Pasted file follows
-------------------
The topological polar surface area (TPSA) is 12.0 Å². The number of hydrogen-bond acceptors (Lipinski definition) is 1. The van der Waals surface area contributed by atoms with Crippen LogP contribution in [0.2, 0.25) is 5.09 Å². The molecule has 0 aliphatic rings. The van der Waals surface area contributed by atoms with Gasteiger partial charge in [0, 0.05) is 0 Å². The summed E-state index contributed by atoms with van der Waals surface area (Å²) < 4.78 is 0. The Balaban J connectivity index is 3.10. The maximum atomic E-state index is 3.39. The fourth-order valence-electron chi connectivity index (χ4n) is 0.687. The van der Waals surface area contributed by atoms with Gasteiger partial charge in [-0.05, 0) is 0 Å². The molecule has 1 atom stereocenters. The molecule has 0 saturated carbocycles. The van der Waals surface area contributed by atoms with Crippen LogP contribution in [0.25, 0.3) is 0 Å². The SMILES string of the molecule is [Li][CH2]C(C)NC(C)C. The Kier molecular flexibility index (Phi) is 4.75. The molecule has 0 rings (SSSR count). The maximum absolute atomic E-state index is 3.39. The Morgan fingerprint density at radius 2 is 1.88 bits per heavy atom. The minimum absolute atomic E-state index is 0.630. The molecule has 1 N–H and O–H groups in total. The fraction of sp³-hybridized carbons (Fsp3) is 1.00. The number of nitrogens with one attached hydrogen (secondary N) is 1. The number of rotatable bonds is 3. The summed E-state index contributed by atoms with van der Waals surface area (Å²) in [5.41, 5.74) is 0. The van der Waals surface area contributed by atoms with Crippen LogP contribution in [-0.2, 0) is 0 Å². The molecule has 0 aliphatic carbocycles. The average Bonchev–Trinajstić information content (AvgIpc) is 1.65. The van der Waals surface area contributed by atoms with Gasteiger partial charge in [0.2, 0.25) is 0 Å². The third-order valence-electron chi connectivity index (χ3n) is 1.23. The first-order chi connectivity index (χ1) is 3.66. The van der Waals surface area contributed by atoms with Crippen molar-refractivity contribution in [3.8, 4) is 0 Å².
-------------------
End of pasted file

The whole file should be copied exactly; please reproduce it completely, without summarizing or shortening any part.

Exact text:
The topological polar surface area (TPSA) is 12.0 Å². The number of hydrogen-bond acceptors (Lipinski definition) is 1. The van der Waals surface area contributed by atoms with Crippen LogP contribution in [0.2, 0.25) is 5.09 Å². The molecule has 0 aliphatic rings. The van der Waals surface area contributed by atoms with Gasteiger partial charge in [0, 0.05) is 0 Å². The summed E-state index contributed by atoms with van der Waals surface area (Å²) < 4.78 is 0. The Balaban J connectivity index is 3.10. The maximum atomic E-state index is 3.39. The fourth-order valence-electron chi connectivity index (χ4n) is 0.687. The van der Waals surface area contributed by atoms with Gasteiger partial charge in [-0.05, 0) is 0 Å². The molecule has 1 atom stereocenters. The molecule has 0 saturated carbocycles. The van der Waals surface area contributed by atoms with Crippen LogP contribution in [0.25, 0.3) is 0 Å². The SMILES string of the molecule is [Li][CH2]C(C)NC(C)C. The Kier molecular flexibility index (Phi) is 4.75. The molecule has 0 rings (SSSR count). The maximum absolute atomic E-state index is 3.39. The Morgan fingerprint density at radius 2 is 1.88 bits per heavy atom. The minimum absolute atomic E-state index is 0.630. The molecule has 1 N–H and O–H groups in total. The fraction of sp³-hybridized carbons (Fsp3) is 1.00. The number of nitrogens with one attached hydrogen (secondary N) is 1. The number of rotatable bonds is 3. The summed E-state index contributed by atoms with van der Waals surface area (Å²) in [5.41, 5.74) is 0. The van der Waals surface area contributed by atoms with Crippen LogP contribution in [-0.2, 0) is 0 Å². The molecule has 0 aliphatic carbocycles. The average Bonchev–Trinajstić information content (AvgIpc) is 1.65. The van der Waals surface area contributed by atoms with Gasteiger partial charge in [0.2, 0.25) is 0 Å². The third-order valence-electron chi connectivity index (χ3n) is 1.23. The first-order chi connectivity index (χ1) is 3.66. The van der Waals surface area contributed by atoms with Crippen molar-refractivity contribution in [3.8, 4) is 0 Å².